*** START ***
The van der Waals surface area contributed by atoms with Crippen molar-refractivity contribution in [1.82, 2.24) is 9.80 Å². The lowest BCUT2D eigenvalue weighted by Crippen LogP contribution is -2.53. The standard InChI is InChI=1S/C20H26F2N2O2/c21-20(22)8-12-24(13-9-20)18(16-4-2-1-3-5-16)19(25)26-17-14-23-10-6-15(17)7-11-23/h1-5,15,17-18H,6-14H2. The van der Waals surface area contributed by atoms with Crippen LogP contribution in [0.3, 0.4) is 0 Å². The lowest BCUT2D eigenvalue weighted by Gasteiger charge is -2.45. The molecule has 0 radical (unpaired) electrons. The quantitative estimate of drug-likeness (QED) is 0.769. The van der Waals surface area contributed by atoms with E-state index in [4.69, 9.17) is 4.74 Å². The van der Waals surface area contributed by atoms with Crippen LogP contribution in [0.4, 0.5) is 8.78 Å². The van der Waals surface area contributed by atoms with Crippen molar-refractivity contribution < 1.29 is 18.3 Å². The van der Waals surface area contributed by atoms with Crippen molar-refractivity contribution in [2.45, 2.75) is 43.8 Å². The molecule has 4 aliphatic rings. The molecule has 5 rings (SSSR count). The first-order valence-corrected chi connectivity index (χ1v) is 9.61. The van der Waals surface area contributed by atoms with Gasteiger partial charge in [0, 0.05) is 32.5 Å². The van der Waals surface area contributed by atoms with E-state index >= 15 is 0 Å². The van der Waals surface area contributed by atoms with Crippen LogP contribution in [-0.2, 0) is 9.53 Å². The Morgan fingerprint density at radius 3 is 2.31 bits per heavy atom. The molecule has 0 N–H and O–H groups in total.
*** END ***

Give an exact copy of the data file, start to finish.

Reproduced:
The van der Waals surface area contributed by atoms with Crippen molar-refractivity contribution in [1.82, 2.24) is 9.80 Å². The lowest BCUT2D eigenvalue weighted by Crippen LogP contribution is -2.53. The standard InChI is InChI=1S/C20H26F2N2O2/c21-20(22)8-12-24(13-9-20)18(16-4-2-1-3-5-16)19(25)26-17-14-23-10-6-15(17)7-11-23/h1-5,15,17-18H,6-14H2. The van der Waals surface area contributed by atoms with Crippen LogP contribution in [0.3, 0.4) is 0 Å². The lowest BCUT2D eigenvalue weighted by Gasteiger charge is -2.45. The molecule has 0 radical (unpaired) electrons. The quantitative estimate of drug-likeness (QED) is 0.769. The van der Waals surface area contributed by atoms with E-state index in [4.69, 9.17) is 4.74 Å². The van der Waals surface area contributed by atoms with Crippen LogP contribution in [0.4, 0.5) is 8.78 Å². The van der Waals surface area contributed by atoms with Crippen molar-refractivity contribution < 1.29 is 18.3 Å². The van der Waals surface area contributed by atoms with Crippen molar-refractivity contribution in [2.45, 2.75) is 43.8 Å². The molecule has 4 aliphatic rings. The molecule has 5 rings (SSSR count). The first-order valence-corrected chi connectivity index (χ1v) is 9.61. The van der Waals surface area contributed by atoms with Gasteiger partial charge in [0, 0.05) is 32.5 Å². The van der Waals surface area contributed by atoms with E-state index >= 15 is 0 Å². The van der Waals surface area contributed by atoms with Crippen LogP contribution in [-0.2, 0) is 9.53 Å². The Morgan fingerprint density at radius 3 is 2.31 bits per heavy atom. The molecule has 0 N–H and O–H groups in total.